Here’s a letter to USA Today:
Bill Burton writes that “as the CEO, chairman and sole shareholder at his company, [Mitt Romney] is unquestionably responsible for the loss of the jobs at [now-widower Joe Soptic’s] plant” (“Health care threat is real,” Aug. 20).
Mr. Burton’s accusation is hypocritical.
Why didn’t he – Mr. Burton – organize a consortium of investors to buy out GST Steel (Joe Soptic’s employer) in order to preserve Mr. Soptic’s job? Mr. Burton could have done so had he and like-minded “Progressives” been willing to spend their own money for the purpose of preventing the loss of jobs at GST Steel. But obviously Mr. Burton didn’t do so. Instead, he greedily used his money in other ways rather than devote it to the cause of preserving the jobs of Mr. Soptic and other GST employees.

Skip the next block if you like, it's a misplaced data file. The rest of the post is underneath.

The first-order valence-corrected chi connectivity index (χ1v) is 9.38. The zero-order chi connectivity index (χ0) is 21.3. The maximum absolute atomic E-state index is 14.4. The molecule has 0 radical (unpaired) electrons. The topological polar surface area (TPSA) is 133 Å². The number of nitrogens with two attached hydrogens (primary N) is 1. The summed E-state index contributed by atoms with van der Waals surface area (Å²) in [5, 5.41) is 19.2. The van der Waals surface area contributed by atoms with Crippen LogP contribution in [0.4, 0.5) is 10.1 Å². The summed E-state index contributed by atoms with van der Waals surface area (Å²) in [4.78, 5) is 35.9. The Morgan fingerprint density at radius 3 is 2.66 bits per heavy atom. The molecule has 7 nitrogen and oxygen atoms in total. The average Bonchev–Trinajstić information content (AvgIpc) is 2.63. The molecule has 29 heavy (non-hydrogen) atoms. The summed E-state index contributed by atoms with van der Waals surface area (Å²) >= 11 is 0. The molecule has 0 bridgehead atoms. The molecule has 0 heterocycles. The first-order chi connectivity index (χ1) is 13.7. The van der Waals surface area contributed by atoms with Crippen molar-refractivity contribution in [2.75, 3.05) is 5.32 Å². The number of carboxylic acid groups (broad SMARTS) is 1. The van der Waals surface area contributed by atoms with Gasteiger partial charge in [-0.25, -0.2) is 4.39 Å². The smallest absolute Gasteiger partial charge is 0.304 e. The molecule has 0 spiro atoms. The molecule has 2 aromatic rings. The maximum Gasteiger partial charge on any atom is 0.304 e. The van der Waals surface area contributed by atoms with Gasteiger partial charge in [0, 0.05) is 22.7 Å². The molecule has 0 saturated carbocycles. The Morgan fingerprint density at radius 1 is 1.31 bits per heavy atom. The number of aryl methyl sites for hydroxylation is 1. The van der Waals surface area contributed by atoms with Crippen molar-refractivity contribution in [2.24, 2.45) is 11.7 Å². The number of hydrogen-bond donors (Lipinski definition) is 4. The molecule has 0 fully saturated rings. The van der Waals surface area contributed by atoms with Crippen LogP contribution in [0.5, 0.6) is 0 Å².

Unless and until Mr. Burton can justify his refusal to incur a substantial personal cost to preserve jobs such as the one Mr. Soptic lost, he has no business criticizing anyone else’s refusal to incur a substantial personal cost of doing the very same.
Donald J. Boudreaux
Professor of Economics
George Mason University
Fairfax, VA 22030
I am emphatically no fan of Mitt Romney. Romney is, as I see him, a typical, slimy politician and (hence) utterly unworthy of respect. So there are plenty of good reasons to criticize Romney – but his efforts, while at Bain Capital, to help the economy operate more efficiently are not among those reasons.